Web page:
System 1 thinking in mediation will keep us tied to our positions and resistant to proposals for solutions.  The difficult job of the mediator is to enable each participant in mediation to employ System 2 thinking to take in uncomfortable information and to rationally analyze the facts and proposals during mediation. Using reframing, an experienced mediator can humanize an opponent and normalize the process so that parties can reach outside of their frames and appreciate facts that may not support the conclusions they had reached before mediation. “Reframing is the art and science of employing words and actions in order to alter a person’s perspective of a specific situation with the intention of initiating a change in behavior. The art is in accomplishing the process without manipulating the facts of the situation, the science is doing so at the right time and with the correct results.”[6] For example, helping a party to identify favorable or acceptable terms in an offer from their opponent can be very powerful in overcoming the assumption that all offers will be all bad or hurtful. When one party is operating from the belief that the other party is irrational, explaining an offer in rational terms and explaining the concerns of the other party by using non-accusatory words can help one party recognize the humanity in the other party. Mediators are carefully trained to use reframing effectively to change negatives into positives and to reshape the essence of what parties say to each other into a more palatable form.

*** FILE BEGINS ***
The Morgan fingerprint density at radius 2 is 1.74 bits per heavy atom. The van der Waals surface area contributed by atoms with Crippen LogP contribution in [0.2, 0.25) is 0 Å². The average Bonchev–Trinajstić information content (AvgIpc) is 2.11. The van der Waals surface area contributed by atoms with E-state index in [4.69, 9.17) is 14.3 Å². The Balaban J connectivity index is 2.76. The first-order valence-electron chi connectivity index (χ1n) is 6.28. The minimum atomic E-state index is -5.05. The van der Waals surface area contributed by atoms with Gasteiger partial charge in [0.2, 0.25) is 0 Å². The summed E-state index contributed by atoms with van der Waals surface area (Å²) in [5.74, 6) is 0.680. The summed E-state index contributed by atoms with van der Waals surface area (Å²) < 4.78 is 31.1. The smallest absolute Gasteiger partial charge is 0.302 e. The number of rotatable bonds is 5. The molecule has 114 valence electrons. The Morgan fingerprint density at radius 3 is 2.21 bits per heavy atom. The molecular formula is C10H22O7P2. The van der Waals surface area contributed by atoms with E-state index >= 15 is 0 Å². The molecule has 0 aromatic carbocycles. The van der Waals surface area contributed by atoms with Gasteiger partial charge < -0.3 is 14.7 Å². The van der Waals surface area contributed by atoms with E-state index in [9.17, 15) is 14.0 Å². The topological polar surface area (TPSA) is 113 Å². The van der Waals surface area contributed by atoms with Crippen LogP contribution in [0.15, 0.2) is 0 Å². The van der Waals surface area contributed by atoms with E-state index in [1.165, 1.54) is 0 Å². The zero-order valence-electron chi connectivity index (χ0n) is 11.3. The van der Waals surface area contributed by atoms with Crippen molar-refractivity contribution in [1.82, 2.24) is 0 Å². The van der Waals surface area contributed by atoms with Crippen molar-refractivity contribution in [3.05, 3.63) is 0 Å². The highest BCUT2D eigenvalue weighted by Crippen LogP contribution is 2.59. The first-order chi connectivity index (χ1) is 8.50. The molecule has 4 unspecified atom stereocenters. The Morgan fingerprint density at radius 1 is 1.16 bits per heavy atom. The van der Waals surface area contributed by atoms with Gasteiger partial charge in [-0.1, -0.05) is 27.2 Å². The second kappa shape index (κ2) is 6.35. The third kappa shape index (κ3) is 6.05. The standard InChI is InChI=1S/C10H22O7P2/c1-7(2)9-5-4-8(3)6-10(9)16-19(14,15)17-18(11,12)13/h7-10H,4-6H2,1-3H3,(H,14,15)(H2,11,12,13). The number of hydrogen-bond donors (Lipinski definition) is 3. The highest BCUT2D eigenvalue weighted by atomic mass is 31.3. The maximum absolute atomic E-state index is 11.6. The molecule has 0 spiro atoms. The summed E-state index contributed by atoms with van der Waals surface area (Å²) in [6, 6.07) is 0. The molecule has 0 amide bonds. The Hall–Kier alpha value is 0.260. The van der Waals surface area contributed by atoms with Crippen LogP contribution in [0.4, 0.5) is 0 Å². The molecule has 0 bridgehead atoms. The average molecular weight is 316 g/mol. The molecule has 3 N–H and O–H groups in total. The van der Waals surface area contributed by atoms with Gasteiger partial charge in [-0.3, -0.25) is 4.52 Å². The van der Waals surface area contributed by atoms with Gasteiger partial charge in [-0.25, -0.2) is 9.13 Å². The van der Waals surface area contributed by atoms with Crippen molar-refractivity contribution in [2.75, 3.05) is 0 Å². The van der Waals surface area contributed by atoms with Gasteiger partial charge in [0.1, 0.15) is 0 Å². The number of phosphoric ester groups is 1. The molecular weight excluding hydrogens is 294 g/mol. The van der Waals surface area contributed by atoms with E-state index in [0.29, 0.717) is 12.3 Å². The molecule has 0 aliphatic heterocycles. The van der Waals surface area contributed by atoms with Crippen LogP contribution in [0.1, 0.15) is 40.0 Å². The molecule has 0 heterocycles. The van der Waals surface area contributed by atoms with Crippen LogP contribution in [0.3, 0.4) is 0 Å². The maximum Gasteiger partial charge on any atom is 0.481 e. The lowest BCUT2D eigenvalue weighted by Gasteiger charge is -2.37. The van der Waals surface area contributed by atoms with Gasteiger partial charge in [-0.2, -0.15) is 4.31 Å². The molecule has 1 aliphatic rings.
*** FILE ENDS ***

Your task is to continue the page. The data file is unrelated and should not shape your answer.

I hope that I have changed how you will watch the next Presidential debate. I ask that you write down the “frames” employed by each candidate and I dare you to find any objective data presented by either candidate to support their “frames.”  Do the hard work of separating frames from facts and train your mind to listen openly to both candidates regardless of your pre-debate leanings. Through this exercise, you will learn a great deal about how to work with clients who bring “frames” into your office. I pity the lawyer and client who build a case on frames without undertaking the hard work to look under and around the frame for the “other side of the story.”



[1]See Douglas E. Nolls, Entrenched Beliefs and the Art of Framing,

[2] See Peter Blanciak, Reframing: The Essence of Mediation, citing Paul Watzlawick, John Weakland & Richard Fisch, Change: Principles of Problem Formation and Problem Resolution (1974).

[3] See Douglas E. Nolls, Entrenched Beliefs and the Art of Framing,

[4] Id.

[5] Id.

[6] Ehsan Zaffar, Context is King: A Practical Guide to Reframing in Mediation, 2008,